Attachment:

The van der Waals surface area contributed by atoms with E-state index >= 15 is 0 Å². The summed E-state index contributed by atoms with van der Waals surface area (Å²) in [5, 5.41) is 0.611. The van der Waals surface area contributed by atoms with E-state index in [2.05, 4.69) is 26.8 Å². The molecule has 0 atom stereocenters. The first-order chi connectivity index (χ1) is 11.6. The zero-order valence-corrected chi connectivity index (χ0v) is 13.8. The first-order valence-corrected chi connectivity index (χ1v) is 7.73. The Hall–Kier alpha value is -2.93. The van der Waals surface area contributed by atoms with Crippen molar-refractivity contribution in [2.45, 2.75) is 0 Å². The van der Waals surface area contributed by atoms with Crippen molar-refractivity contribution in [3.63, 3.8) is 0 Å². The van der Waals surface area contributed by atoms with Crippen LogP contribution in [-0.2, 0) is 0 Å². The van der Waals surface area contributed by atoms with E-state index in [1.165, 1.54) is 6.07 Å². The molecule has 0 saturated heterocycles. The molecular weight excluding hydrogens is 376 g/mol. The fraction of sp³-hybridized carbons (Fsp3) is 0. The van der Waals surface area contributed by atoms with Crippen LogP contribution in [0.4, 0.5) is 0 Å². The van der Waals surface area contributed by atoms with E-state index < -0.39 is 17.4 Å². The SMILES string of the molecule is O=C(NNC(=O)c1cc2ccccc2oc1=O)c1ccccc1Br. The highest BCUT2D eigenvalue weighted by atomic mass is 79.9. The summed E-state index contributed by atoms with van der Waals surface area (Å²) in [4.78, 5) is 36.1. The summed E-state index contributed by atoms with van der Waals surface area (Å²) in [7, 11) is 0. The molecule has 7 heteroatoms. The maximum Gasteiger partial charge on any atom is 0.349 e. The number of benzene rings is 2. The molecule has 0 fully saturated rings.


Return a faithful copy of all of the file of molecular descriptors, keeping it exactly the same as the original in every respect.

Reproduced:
The van der Waals surface area contributed by atoms with E-state index >= 15 is 0 Å². The summed E-state index contributed by atoms with van der Waals surface area (Å²) in [5, 5.41) is 0.611. The van der Waals surface area contributed by atoms with E-state index in [2.05, 4.69) is 26.8 Å². The molecule has 0 atom stereocenters. The first-order chi connectivity index (χ1) is 11.6. The zero-order valence-corrected chi connectivity index (χ0v) is 13.8. The first-order valence-corrected chi connectivity index (χ1v) is 7.73. The Hall–Kier alpha value is -2.93. The van der Waals surface area contributed by atoms with Crippen molar-refractivity contribution in [2.45, 2.75) is 0 Å². The van der Waals surface area contributed by atoms with Crippen molar-refractivity contribution in [3.63, 3.8) is 0 Å². The van der Waals surface area contributed by atoms with Crippen LogP contribution in [-0.2, 0) is 0 Å². The van der Waals surface area contributed by atoms with E-state index in [1.165, 1.54) is 6.07 Å². The molecule has 0 saturated heterocycles. The molecular weight excluding hydrogens is 376 g/mol. The fraction of sp³-hybridized carbons (Fsp3) is 0. The van der Waals surface area contributed by atoms with Crippen LogP contribution in [0.4, 0.5) is 0 Å². The van der Waals surface area contributed by atoms with E-state index < -0.39 is 17.4 Å². The SMILES string of the molecule is O=C(NNC(=O)c1cc2ccccc2oc1=O)c1ccccc1Br. The highest BCUT2D eigenvalue weighted by atomic mass is 79.9. The summed E-state index contributed by atoms with van der Waals surface area (Å²) in [4.78, 5) is 36.1. The summed E-state index contributed by atoms with van der Waals surface area (Å²) in [7, 11) is 0. The molecule has 7 heteroatoms. The maximum Gasteiger partial charge on any atom is 0.349 e. The number of benzene rings is 2. The molecule has 0 fully saturated rings.